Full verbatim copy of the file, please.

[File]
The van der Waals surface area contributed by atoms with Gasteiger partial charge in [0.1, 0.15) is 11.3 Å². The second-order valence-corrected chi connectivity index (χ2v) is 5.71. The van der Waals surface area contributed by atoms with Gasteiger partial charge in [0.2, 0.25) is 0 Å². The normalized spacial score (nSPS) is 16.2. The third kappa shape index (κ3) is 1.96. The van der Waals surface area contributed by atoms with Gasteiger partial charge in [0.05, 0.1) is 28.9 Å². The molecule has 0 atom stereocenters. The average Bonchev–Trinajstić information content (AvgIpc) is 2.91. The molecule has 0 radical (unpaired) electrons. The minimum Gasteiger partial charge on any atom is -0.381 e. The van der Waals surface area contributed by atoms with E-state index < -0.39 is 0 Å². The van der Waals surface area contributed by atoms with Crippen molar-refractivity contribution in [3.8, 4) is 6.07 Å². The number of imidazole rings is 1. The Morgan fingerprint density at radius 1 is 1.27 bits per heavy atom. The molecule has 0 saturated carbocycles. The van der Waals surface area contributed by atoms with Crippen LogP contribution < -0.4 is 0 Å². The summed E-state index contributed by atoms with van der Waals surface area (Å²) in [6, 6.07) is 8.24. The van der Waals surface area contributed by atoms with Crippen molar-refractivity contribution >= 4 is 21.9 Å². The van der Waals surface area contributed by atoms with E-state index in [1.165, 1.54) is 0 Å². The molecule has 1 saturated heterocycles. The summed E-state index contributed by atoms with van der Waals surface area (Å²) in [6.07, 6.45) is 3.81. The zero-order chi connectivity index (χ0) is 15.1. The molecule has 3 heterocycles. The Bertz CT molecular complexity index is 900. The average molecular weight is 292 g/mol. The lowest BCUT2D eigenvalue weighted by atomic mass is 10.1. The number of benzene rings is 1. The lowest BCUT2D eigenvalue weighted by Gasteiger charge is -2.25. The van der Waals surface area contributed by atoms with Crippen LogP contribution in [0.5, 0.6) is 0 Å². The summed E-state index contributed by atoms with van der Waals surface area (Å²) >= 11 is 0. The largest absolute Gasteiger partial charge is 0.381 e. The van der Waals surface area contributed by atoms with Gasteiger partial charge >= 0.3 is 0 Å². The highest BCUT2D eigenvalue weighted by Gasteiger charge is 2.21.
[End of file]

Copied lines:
The van der Waals surface area contributed by atoms with Gasteiger partial charge in [0.1, 0.15) is 11.3 Å². The second-order valence-corrected chi connectivity index (χ2v) is 5.71. The van der Waals surface area contributed by atoms with Gasteiger partial charge in [0.2, 0.25) is 0 Å². The normalized spacial score (nSPS) is 16.2. The third kappa shape index (κ3) is 1.96. The van der Waals surface area contributed by atoms with Gasteiger partial charge in [0.05, 0.1) is 28.9 Å². The molecule has 0 atom stereocenters. The average Bonchev–Trinajstić information content (AvgIpc) is 2.91. The molecule has 0 radical (unpaired) electrons. The minimum Gasteiger partial charge on any atom is -0.381 e. The van der Waals surface area contributed by atoms with E-state index < -0.39 is 0 Å². The van der Waals surface area contributed by atoms with Crippen molar-refractivity contribution in [3.8, 4) is 6.07 Å². The number of imidazole rings is 1. The Morgan fingerprint density at radius 1 is 1.27 bits per heavy atom. The molecule has 0 saturated carbocycles. The van der Waals surface area contributed by atoms with Crippen LogP contribution < -0.4 is 0 Å². The summed E-state index contributed by atoms with van der Waals surface area (Å²) in [6, 6.07) is 8.24. The van der Waals surface area contributed by atoms with Crippen molar-refractivity contribution >= 4 is 21.9 Å². The van der Waals surface area contributed by atoms with E-state index in [1.165, 1.54) is 0 Å². The molecule has 1 saturated heterocycles. The summed E-state index contributed by atoms with van der Waals surface area (Å²) in [6.07, 6.45) is 3.81. The zero-order chi connectivity index (χ0) is 15.1. The molecule has 3 heterocycles. The Bertz CT molecular complexity index is 900. The average molecular weight is 292 g/mol. The lowest BCUT2D eigenvalue weighted by atomic mass is 10.1. The number of benzene rings is 1. The lowest BCUT2D eigenvalue weighted by Gasteiger charge is -2.25. The van der Waals surface area contributed by atoms with Crippen LogP contribution in [0.5, 0.6) is 0 Å². The summed E-state index contributed by atoms with van der Waals surface area (Å²) >= 11 is 0. The largest absolute Gasteiger partial charge is 0.381 e. The van der Waals surface area contributed by atoms with Gasteiger partial charge >= 0.3 is 0 Å². The highest BCUT2D eigenvalue weighted by Gasteiger charge is 2.21.